Laying Down the Law on Nuclear Disarmament

13.05.2010 - United Nations, New York - Pressenza IPA

The prevailing attitude among governments is that the NPT must be gently nursed back to *“good health”*, when in fact the only effective remedy to the problem is for the nuclear-weapon states to be jolted into action. A take-it-easy, business-as-usual approach will only reinforce the status quo of inaction on disarmament and the persistent threat of nuclear proliferation. Unless we radically alter the current trajectory, we will see only further disintegration of the NPT regime.

The nuclear-weapon states contend that it is premature to pursue negotiations on a Nuclear Weapons Convention — and thus to fulfil Article VI of the treaty — even though four decades have now passed since the NPT’s entry into force. Based on this logic, should we also consider it premature to expect full compliance with the non-proliferation provisions of the treaty? This apparent double standard is certainly not in the spirit of the NPT bargain, and should be vehemently rejected.

From bad faith to good

Under the NPT, disarmament is more than a mere aspiration — it is a legal obligation. This was emphasized yesterday at events hosted by the International Association of Lawyers Against Nuclear Arms. Not only must NPT parties *“pursue”* negotiations for disarmament, they must achieve that goal, as affirmed unanimously by the International Court of Justice in its 1996 advisory opinion on the illegality of nuclear weapons.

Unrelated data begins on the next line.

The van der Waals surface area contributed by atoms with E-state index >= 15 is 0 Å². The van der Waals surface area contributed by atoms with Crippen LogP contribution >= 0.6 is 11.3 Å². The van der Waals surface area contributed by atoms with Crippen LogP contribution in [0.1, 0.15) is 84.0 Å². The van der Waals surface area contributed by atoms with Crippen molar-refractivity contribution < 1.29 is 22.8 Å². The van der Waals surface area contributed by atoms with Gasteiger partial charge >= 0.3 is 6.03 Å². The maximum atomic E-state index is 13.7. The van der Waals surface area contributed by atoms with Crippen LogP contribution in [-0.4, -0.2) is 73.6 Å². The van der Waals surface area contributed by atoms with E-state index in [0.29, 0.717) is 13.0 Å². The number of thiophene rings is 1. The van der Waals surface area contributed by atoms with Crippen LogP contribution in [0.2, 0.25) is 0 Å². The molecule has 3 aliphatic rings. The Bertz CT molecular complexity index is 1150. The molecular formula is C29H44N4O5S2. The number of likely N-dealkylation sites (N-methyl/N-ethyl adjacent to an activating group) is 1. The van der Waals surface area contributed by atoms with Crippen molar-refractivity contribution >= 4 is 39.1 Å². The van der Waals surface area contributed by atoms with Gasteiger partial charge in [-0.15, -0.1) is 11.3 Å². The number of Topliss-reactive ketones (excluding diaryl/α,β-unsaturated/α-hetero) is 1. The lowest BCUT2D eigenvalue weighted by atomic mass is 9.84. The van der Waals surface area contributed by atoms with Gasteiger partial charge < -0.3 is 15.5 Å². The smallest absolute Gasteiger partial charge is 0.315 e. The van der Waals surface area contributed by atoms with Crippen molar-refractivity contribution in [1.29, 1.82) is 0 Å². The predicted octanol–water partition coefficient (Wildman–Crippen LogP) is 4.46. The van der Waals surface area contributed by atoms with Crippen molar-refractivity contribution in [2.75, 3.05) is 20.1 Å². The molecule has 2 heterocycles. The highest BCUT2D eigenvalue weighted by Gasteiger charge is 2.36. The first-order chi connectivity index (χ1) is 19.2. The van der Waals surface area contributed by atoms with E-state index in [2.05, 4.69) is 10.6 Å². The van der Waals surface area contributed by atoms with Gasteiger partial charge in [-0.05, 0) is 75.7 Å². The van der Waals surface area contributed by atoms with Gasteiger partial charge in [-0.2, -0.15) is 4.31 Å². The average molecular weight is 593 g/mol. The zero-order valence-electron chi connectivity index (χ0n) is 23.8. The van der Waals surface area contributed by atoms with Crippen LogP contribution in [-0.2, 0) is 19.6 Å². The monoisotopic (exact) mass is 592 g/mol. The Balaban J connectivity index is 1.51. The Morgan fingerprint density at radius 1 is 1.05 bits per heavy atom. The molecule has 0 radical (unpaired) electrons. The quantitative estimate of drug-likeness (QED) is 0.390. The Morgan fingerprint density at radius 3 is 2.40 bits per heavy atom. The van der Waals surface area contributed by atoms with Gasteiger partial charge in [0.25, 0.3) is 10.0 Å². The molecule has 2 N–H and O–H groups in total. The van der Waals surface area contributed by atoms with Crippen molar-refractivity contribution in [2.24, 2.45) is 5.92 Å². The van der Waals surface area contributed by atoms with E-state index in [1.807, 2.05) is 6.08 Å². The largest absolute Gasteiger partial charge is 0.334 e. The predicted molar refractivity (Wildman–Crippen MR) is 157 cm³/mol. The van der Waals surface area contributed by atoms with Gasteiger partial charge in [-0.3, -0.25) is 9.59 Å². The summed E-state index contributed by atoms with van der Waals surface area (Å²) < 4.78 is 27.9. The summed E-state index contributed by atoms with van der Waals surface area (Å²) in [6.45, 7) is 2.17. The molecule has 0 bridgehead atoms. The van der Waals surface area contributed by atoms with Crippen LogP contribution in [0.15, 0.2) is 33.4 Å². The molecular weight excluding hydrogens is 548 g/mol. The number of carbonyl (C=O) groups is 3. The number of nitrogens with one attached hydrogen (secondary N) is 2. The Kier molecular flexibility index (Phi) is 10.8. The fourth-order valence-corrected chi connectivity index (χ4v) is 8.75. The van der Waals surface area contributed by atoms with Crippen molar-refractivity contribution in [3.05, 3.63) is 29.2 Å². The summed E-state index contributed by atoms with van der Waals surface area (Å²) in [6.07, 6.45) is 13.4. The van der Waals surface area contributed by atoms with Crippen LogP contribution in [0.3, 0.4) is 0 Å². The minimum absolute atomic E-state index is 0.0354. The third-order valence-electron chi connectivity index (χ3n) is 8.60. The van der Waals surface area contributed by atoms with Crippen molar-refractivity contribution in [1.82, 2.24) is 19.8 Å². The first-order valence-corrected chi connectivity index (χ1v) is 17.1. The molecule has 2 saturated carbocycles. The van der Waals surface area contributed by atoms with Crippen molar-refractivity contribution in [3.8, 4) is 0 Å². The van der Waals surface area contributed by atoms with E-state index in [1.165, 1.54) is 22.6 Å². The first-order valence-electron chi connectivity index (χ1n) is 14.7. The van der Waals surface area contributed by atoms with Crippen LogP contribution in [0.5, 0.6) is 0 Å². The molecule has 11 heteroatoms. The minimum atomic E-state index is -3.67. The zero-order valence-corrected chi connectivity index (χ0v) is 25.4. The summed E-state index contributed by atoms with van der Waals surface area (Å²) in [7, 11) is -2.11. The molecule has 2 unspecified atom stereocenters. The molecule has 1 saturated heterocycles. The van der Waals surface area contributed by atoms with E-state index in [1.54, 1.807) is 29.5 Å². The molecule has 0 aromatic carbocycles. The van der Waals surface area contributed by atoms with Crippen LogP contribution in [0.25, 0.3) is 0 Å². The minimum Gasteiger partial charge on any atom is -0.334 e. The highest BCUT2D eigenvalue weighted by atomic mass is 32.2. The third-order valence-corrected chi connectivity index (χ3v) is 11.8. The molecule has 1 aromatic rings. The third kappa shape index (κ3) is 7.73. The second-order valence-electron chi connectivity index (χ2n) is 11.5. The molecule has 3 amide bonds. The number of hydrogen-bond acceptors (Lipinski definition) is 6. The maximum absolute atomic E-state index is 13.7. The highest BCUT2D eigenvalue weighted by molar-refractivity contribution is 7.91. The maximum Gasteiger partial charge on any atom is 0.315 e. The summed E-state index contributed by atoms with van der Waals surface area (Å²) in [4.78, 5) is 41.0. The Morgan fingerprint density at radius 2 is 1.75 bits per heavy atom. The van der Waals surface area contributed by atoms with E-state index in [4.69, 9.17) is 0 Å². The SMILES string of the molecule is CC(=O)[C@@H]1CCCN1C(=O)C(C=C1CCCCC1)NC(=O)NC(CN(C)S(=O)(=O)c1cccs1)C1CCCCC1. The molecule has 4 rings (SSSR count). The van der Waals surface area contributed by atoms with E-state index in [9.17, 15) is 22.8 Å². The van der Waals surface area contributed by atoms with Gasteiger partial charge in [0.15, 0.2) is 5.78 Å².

The nuclear-weapon states purport to be living up to their obligations — and some have even produced glossy brochures for this Review Conference showcasing their *“achievements”* — but there is little reason to be satisfied. Despite all the hype surrounding New START, for example, this treaty is unlikely to result in any true reduction in Russian and American nuclear forces. It must count among the most celebrated non-accomplishments in recent political history.

The NPT stipulates that negotiations for disarmament be pursued in *“good faith”*. Modernizing arsenals and boosting funding to nuclear weapon laboratories is a clear manifestation of bad faith. And it is not enough to dismantle a few dozen old nuclear weapons each year, when global stockpiles still number in the tens of thousands. Non-nuclear-weapon states must express their clear dissatisfaction with the lack of progress, and demand that work begin now on a Nuclear Weapons Convention.

This is the most obvious and realistic way to realize the NPT’s core promise — the complete elimination of nuclear weapons.

Categories: International, International issues, North America, Opinions


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